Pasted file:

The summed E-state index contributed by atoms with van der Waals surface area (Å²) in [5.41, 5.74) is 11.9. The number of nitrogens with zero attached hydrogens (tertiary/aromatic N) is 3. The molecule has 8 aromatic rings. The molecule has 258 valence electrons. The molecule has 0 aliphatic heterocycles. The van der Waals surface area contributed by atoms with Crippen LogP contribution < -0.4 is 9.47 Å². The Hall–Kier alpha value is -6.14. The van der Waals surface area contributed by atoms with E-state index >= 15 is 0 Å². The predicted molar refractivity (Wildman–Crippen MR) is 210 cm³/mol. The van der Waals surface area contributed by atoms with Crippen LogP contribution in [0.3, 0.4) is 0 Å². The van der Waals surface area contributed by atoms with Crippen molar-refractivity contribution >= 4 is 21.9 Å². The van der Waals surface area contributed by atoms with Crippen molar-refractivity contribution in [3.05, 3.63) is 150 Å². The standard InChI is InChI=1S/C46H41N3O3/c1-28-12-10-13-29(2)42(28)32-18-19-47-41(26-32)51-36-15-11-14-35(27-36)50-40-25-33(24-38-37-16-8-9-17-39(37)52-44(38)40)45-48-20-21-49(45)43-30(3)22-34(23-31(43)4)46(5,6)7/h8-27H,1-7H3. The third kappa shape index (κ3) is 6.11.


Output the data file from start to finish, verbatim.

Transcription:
The summed E-state index contributed by atoms with van der Waals surface area (Å²) in [5.41, 5.74) is 11.9. The number of nitrogens with zero attached hydrogens (tertiary/aromatic N) is 3. The molecule has 8 aromatic rings. The molecule has 258 valence electrons. The molecule has 0 aliphatic heterocycles. The van der Waals surface area contributed by atoms with Crippen LogP contribution < -0.4 is 9.47 Å². The Hall–Kier alpha value is -6.14. The van der Waals surface area contributed by atoms with E-state index >= 15 is 0 Å². The predicted molar refractivity (Wildman–Crippen MR) is 210 cm³/mol. The van der Waals surface area contributed by atoms with Crippen LogP contribution in [0.3, 0.4) is 0 Å². The van der Waals surface area contributed by atoms with Crippen molar-refractivity contribution >= 4 is 21.9 Å². The van der Waals surface area contributed by atoms with Crippen molar-refractivity contribution in [3.05, 3.63) is 150 Å². The standard InChI is InChI=1S/C46H41N3O3/c1-28-12-10-13-29(2)42(28)32-18-19-47-41(26-32)51-36-15-11-14-35(27-36)50-40-25-33(24-38-37-16-8-9-17-39(37)52-44(38)40)45-48-20-21-49(45)43-30(3)22-34(23-31(43)4)46(5,6)7/h8-27H,1-7H3. The third kappa shape index (κ3) is 6.11.